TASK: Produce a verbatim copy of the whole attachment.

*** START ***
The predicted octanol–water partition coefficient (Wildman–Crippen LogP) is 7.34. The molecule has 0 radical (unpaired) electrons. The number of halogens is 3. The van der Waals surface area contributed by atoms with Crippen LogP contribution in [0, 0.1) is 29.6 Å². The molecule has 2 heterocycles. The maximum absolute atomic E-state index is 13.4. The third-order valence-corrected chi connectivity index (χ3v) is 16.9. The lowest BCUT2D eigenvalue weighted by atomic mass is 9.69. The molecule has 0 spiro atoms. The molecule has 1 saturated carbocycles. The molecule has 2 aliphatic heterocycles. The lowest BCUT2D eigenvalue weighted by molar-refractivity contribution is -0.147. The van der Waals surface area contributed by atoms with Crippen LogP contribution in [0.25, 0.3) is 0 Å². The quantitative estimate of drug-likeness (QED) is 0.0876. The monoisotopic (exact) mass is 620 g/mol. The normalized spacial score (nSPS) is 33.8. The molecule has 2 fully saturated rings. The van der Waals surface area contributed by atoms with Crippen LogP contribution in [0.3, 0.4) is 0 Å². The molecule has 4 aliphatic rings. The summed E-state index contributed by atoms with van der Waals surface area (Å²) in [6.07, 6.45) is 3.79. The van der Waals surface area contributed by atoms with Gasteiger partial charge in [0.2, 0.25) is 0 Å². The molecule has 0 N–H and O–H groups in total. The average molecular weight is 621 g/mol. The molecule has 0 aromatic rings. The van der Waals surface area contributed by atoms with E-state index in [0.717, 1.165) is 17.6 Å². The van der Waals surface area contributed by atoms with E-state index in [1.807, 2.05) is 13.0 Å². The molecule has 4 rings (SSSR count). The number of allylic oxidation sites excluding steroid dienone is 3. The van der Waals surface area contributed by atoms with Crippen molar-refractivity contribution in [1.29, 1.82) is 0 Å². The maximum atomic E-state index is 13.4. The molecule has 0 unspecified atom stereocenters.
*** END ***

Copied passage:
The predicted octanol–water partition coefficient (Wildman–Crippen LogP) is 7.34. The molecule has 0 radical (unpaired) electrons. The number of halogens is 3. The van der Waals surface area contributed by atoms with Crippen LogP contribution in [0, 0.1) is 29.6 Å². The molecule has 2 heterocycles. The maximum absolute atomic E-state index is 13.4. The third-order valence-corrected chi connectivity index (χ3v) is 16.9. The lowest BCUT2D eigenvalue weighted by atomic mass is 9.69. The molecule has 0 spiro atoms. The molecule has 1 saturated carbocycles. The molecule has 2 aliphatic heterocycles. The lowest BCUT2D eigenvalue weighted by molar-refractivity contribution is -0.147. The van der Waals surface area contributed by atoms with Crippen LogP contribution in [0.25, 0.3) is 0 Å². The quantitative estimate of drug-likeness (QED) is 0.0876. The monoisotopic (exact) mass is 620 g/mol. The normalized spacial score (nSPS) is 33.8. The molecule has 2 fully saturated rings. The van der Waals surface area contributed by atoms with Crippen LogP contribution in [0.3, 0.4) is 0 Å². The molecule has 4 aliphatic rings. The summed E-state index contributed by atoms with van der Waals surface area (Å²) in [6.07, 6.45) is 3.79. The van der Waals surface area contributed by atoms with Gasteiger partial charge in [0.2, 0.25) is 0 Å². The molecule has 0 N–H and O–H groups in total. The average molecular weight is 621 g/mol. The molecule has 0 aromatic rings. The van der Waals surface area contributed by atoms with E-state index in [0.717, 1.165) is 17.6 Å². The van der Waals surface area contributed by atoms with E-state index in [1.807, 2.05) is 13.0 Å². The molecule has 4 rings (SSSR count). The number of allylic oxidation sites excluding steroid dienone is 3. The van der Waals surface area contributed by atoms with Crippen molar-refractivity contribution in [1.29, 1.82) is 0 Å². The maximum atomic E-state index is 13.4. The molecule has 0 unspecified atom stereocenters.